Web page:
Counselor: Grades 11 & 12
Welcome to grades 11 and 12. I am Teresa Brown, and I will be your academic Guidance Counselor for the next two years. I attended Fort Hays State University where I earned my BA in Secondary English Education. I then taught Language Arts at Sacred Heart High School in Salina, KS, for three years. I returned to school to earn my MS in School Counseling & Personnel from Kansas State University. I have been a Guidance Counselor at MHS for twenty-two years. I believe that there is no problem in life that is too big to be solved with determination and some help when needed. Working with young adults inspires me to be better. Let me know how I can help.
- Mulvane High School Counseling Center Information
Welcome to Mulvane High School Counseling Center. We want students to feel welcome to come in to visit with either Mrs. Shephard or Mrs. Brown about problems they are having at school or at home. We want to help them find a direction in life or answer a question they are having about the often confusing process of post-secondary education and training.
Reasons to see a counselor:
- If you have questions about or need your schedule addressed
- If you have problems getting along in school
- If you have questions about College/Career planning
- If you are having personal or family issues
- If you have good news to share
- If you have questions about college scholarships or admissions
- If you just need an adult to bounce things off of (an ear or shoulder)
We will use this website to share important information and resources.
Scholarship and Financial Aid Information
Students and their parents may begin filing the Free Application for Federal Student Aid (FAFSA for short) as early as October 1 of the senior year. Students at any grade level and their parents may attend our Financial Aid Night to gather information and learn the financial aid process. The state universities recommend completing the FAFSA by December 1 of the senior year.
Financial Aid is any form of financial assistance that students may receive to help them pay for their post-secondary education, regardless of the level of certificate or degree. Some of the types of financial aid you can expect to hear about include: scholarships, loans, and grants.
Scholarships - can be merit or non-merit. Merit means they are awarded for students’ abilities in some area like academics, sports, activities, etc. Non-merit means scholarships that are awarded based on response to an essay on a given topic, but do not include other specific criteria. Scholarships are money that do not require repayment.
Loans - include federal loan programs like Perkins program or private loans from banks. Federal loan programs are obtained from completing the Free Application for Federal Student Aid (FAFSA for short). Private loans may be obtained from a private lender, but differ from Federal Student loan programs. Federal Loan programs allow students to borrow for school in their own names, with a grace period following graduation and typically carry lower interest rates. Some students may qualify for subsidized loans which means while students are attending college full time, the Federal Government is paying the interest on their loan. Following their grace period, students are required to pay back only the principal amount they borrowed. Private bank loans typically carry high interest rates and must be paid back starting shortly after the loan is taken out.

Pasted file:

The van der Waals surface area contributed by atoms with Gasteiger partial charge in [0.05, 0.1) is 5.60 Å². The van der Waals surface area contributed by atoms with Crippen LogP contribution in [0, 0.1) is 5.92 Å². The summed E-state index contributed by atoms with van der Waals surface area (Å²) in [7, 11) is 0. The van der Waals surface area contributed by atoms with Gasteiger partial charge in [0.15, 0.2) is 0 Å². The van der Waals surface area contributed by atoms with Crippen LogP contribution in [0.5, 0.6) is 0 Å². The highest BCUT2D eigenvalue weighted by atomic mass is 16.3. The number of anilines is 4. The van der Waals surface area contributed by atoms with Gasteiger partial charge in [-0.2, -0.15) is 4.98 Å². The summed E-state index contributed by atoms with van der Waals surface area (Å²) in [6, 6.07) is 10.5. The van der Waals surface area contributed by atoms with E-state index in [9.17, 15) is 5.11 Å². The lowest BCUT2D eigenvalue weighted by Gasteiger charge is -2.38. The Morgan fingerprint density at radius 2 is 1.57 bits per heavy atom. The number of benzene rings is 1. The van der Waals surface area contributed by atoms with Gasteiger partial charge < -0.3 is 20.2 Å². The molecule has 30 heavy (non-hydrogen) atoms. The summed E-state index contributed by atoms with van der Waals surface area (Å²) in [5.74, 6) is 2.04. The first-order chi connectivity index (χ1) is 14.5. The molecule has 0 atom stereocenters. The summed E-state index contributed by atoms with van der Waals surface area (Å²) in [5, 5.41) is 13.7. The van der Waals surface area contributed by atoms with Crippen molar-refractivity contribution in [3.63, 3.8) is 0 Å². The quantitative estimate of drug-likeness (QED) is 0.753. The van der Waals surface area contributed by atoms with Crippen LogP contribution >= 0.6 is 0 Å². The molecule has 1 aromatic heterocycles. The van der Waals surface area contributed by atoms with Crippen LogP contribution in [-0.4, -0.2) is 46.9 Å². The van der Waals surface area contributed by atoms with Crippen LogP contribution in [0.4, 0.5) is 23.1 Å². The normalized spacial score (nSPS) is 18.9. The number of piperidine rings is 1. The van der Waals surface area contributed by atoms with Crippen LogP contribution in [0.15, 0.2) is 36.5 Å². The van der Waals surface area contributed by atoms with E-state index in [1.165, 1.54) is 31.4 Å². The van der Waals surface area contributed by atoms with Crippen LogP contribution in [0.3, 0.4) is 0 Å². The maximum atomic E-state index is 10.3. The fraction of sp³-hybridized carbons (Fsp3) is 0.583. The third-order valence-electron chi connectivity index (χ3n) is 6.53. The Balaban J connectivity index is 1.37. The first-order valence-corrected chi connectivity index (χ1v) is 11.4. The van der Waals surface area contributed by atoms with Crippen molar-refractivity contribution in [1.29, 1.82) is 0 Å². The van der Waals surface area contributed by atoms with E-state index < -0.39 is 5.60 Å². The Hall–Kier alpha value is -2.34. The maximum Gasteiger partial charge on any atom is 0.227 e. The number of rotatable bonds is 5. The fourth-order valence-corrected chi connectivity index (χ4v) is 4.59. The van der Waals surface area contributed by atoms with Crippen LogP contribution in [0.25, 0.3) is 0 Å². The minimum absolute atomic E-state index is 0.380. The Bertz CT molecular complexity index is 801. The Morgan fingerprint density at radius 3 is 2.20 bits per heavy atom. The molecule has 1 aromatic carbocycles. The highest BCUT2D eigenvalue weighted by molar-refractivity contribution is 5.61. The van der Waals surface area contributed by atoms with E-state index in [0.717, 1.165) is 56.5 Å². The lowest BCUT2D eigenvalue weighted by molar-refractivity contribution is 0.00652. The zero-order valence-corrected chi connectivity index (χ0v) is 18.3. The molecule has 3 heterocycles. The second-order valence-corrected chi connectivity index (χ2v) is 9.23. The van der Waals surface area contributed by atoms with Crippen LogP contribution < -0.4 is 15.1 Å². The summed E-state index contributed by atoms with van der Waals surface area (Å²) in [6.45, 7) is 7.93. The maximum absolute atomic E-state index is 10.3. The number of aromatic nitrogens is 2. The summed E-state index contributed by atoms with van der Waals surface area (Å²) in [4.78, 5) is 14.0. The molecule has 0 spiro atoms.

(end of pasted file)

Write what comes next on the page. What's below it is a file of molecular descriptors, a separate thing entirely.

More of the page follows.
Grants - are typically programs offered through the state-level or federal-level government. It requires application through the FAFSA. Grants are money that do not need to be paid back.
High school students may begin searching for scholarships at any age level; however, many scholarships are available to seniors preparing to graduate and attend school the following Fall. The sites shared here allow students to complete profiles and match to the criteria that students enter. Make sure when you enter your GPA range that you are accurate (see transcript) because you will receive information about scholarships with criteria based on the information you share. Be honest.
The most respected Scholarship Search Platforms: these sites are judged on size of their database, ease of use, the fact that they are free, and results.
Senior Year Scholarship Timeline:
Fall - focus on the scholarship search platforms noted above. College scholarship deadlines come quickly so stay on top on deadlines. Some schools use one application to apply for both admissions and scholarships, but not all so check websites carefully. When looking at post-secondary schools’ websites, look for keywords like “Admissions,” “Future Students,” “Scholarships,” “Financial Aid.” Here are some specific dates to watch for:
Wichita State University - merit scholarship deadline is October 1.
Kansas State University - top merit scholarship deadline is November 1.
University of Kansas (KU) - priority scholarship deadline is November 1.
Fort Hays State University - priority scholarship deadline is November 15.
Emporia State University -priority scholarship deadline is February 15.
Pittsburg State University - priority scholarship deadline is February 1.
Wichita State University hosts a scholarship competition called the Distinguished Scholars’ Invitational which is the competition that determines the Gore Scholarship recipients. There are other sizeable scholarships available as well. Check out this link to learn more:
How can you learn more about Kansas post-secondary institutions and scholarship information?